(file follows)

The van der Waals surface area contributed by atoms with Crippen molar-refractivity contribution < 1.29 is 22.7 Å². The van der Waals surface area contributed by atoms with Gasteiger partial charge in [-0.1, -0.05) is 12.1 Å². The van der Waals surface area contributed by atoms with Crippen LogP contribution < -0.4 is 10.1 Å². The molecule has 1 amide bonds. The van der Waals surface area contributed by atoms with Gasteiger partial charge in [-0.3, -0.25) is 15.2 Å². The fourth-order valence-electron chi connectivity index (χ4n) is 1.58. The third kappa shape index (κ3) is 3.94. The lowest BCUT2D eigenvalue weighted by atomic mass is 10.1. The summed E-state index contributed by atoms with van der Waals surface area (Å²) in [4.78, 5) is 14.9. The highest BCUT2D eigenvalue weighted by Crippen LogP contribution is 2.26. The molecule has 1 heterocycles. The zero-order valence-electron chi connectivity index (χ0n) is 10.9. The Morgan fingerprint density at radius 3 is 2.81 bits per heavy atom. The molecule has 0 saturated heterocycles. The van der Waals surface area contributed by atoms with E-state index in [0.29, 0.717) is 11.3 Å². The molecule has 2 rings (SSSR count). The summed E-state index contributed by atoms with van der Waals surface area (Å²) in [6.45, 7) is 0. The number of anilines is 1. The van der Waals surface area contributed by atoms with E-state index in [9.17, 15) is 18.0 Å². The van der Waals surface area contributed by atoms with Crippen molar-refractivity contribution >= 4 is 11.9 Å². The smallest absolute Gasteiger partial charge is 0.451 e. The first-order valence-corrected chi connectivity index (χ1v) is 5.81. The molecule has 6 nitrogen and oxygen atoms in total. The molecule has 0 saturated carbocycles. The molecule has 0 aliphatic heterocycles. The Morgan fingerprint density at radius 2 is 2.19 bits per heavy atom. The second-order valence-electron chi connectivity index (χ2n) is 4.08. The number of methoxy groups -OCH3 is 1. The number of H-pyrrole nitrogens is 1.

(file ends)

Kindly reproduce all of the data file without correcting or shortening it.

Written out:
The van der Waals surface area contributed by atoms with Crippen molar-refractivity contribution < 1.29 is 22.7 Å². The van der Waals surface area contributed by atoms with Gasteiger partial charge in [-0.1, -0.05) is 12.1 Å². The van der Waals surface area contributed by atoms with Crippen LogP contribution < -0.4 is 10.1 Å². The molecule has 1 amide bonds. The van der Waals surface area contributed by atoms with Gasteiger partial charge in [-0.3, -0.25) is 15.2 Å². The fourth-order valence-electron chi connectivity index (χ4n) is 1.58. The third kappa shape index (κ3) is 3.94. The lowest BCUT2D eigenvalue weighted by atomic mass is 10.1. The summed E-state index contributed by atoms with van der Waals surface area (Å²) in [4.78, 5) is 14.9. The highest BCUT2D eigenvalue weighted by Crippen LogP contribution is 2.26. The molecule has 1 heterocycles. The zero-order valence-electron chi connectivity index (χ0n) is 10.9. The Morgan fingerprint density at radius 3 is 2.81 bits per heavy atom. The molecule has 0 saturated heterocycles. The van der Waals surface area contributed by atoms with E-state index in [0.29, 0.717) is 11.3 Å². The molecule has 2 rings (SSSR count). The summed E-state index contributed by atoms with van der Waals surface area (Å²) in [6.45, 7) is 0. The number of anilines is 1. The van der Waals surface area contributed by atoms with E-state index in [9.17, 15) is 18.0 Å². The van der Waals surface area contributed by atoms with Crippen molar-refractivity contribution >= 4 is 11.9 Å². The smallest absolute Gasteiger partial charge is 0.451 e. The first-order valence-corrected chi connectivity index (χ1v) is 5.81. The molecule has 6 nitrogen and oxygen atoms in total. The molecule has 0 saturated carbocycles. The molecule has 0 aliphatic heterocycles. The Morgan fingerprint density at radius 2 is 2.19 bits per heavy atom. The second-order valence-electron chi connectivity index (χ2n) is 4.08. The number of methoxy groups -OCH3 is 1. The number of H-pyrrole nitrogens is 1.